Author: Vanitha Sankaran
Publisher: Harper Collins
Format: Mass-Market Paperback
The daughter of a papermaker in a small French village in the year 1320—mute from birth and forced to shun normal society—young Auda finds solace and escape in the wonder of the written word. Believed to be cursed by those who embrace ignorance and superstition, Auda's very survival is a testament to the strength of her spirit. But this is an age of Inquisition and intolerance, when difference and defiance are punishable "sins" and new ideas are considered damnable heresy. When darkness descends upon her world, Auda—newly grown to womanhood—is forced to flee, setting off on a remarkable quest to discover love and a new sense of self . . . and to reclaim her heritage and the small glory of her father's art.Browse the Book.
Get to know the Author of the Day.
What is the best part of being a writer? What is the worst?
Before I was a writer, I was a storyteller, only I never told my stories out loud. I’m much more proficient with the written word than the spoken, so most of my stories lived in my head. Being able to share the characters I create, the plots and the emotions with others is hands’ down the best part of being a writer for me. It’s a way of sharing my imagination so that you see what I see, hear what I hear. Of course, the worst part is the discipline it takes to get those words on the page. Most times what I write is not what I’m experiencing in my imagination, and it’s all to easy to find a much easier task, of course, that has to be done right now. Like the laundry.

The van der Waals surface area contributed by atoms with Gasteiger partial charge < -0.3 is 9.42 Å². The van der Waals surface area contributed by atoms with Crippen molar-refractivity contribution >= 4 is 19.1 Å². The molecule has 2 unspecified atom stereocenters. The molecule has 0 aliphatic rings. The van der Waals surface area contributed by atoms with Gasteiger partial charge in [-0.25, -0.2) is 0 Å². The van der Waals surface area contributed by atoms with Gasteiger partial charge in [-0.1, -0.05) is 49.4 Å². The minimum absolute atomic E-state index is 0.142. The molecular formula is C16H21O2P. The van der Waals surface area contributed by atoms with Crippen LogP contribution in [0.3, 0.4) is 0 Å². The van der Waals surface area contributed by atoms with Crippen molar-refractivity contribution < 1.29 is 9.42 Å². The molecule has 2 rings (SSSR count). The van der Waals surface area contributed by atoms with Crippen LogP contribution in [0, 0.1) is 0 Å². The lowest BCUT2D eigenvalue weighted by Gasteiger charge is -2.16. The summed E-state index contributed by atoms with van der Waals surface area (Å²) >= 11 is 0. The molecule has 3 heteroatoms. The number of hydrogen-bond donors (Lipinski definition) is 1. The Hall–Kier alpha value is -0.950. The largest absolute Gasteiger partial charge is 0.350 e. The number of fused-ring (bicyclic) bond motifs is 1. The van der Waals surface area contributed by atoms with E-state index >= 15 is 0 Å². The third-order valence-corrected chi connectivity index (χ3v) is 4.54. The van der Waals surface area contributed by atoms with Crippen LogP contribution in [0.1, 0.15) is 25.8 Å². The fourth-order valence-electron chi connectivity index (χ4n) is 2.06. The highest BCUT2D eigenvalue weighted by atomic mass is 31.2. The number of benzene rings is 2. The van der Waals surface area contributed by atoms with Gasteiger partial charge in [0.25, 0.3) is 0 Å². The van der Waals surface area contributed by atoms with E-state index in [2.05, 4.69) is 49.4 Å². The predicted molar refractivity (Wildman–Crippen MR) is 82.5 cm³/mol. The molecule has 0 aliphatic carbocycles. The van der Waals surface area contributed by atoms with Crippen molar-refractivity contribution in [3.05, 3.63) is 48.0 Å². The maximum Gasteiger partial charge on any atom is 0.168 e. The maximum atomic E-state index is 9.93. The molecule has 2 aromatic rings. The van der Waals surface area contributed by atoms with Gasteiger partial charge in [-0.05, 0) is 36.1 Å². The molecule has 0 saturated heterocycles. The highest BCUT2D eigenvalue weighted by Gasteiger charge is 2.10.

Name one eye-opening thing you learned from your book research.
The town of Narbonne, where Watermark is set, actually had heretics living rather openly alongside traditional Christians. The area was pretty much a live-and-let-live community, at least until the Inquisitors got involved. And even then, though hundreds of people burned in nearby cities, Narbonne had only a handful of burnings. People really did protect their own.
Do you have a favorite motto?
All those who wander are not lost.
Do you have a favorite fictional hero? Favorite fictional heroine?
There are so many and they have changed over the years. When I was young, my favorite heroine was Alanna, from a series written by Tamora Pierce. The books were essentially about a girl who disguised herself as a boy so she could learn to be a knight—how cool! Scout Finch from To Kill a Mockingbird continues to be one of my favorite heroines—she’s courageous and inquisitive and stands by what she believes. I have heroes too—Hemingway’s Old Man, for example. The difference is that I like my heroes to be understated but my heroines to shout out their courage.
Which fictional character would you hang out with?